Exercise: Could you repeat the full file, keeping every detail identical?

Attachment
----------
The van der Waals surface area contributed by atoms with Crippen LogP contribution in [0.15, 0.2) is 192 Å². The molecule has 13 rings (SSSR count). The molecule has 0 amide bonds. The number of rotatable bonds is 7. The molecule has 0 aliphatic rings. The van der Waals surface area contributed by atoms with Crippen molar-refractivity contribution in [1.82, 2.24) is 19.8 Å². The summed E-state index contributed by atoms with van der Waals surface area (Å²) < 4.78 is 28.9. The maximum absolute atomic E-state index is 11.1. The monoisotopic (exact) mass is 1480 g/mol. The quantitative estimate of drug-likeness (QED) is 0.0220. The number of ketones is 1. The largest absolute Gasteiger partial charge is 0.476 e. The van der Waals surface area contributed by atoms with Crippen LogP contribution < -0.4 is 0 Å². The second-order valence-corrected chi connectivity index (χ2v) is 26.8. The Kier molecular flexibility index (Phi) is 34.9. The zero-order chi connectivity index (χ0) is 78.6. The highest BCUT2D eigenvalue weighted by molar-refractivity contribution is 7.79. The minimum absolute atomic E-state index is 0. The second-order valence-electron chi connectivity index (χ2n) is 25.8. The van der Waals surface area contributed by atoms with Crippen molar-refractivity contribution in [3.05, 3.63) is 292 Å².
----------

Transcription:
The van der Waals surface area contributed by atoms with Crippen LogP contribution in [0.15, 0.2) is 192 Å². The molecule has 13 rings (SSSR count). The molecule has 0 amide bonds. The number of rotatable bonds is 7. The molecule has 0 aliphatic rings. The van der Waals surface area contributed by atoms with Crippen molar-refractivity contribution in [1.82, 2.24) is 19.8 Å². The summed E-state index contributed by atoms with van der Waals surface area (Å²) < 4.78 is 28.9. The maximum absolute atomic E-state index is 11.1. The monoisotopic (exact) mass is 1480 g/mol. The quantitative estimate of drug-likeness (QED) is 0.0220. The number of ketones is 1. The largest absolute Gasteiger partial charge is 0.476 e. The van der Waals surface area contributed by atoms with Crippen LogP contribution < -0.4 is 0 Å². The second-order valence-corrected chi connectivity index (χ2v) is 26.8. The Kier molecular flexibility index (Phi) is 34.9. The zero-order chi connectivity index (χ0) is 78.6. The highest BCUT2D eigenvalue weighted by molar-refractivity contribution is 7.79. The minimum absolute atomic E-state index is 0. The second-order valence-electron chi connectivity index (χ2n) is 25.8. The van der Waals surface area contributed by atoms with Crippen molar-refractivity contribution in [3.05, 3.63) is 292 Å².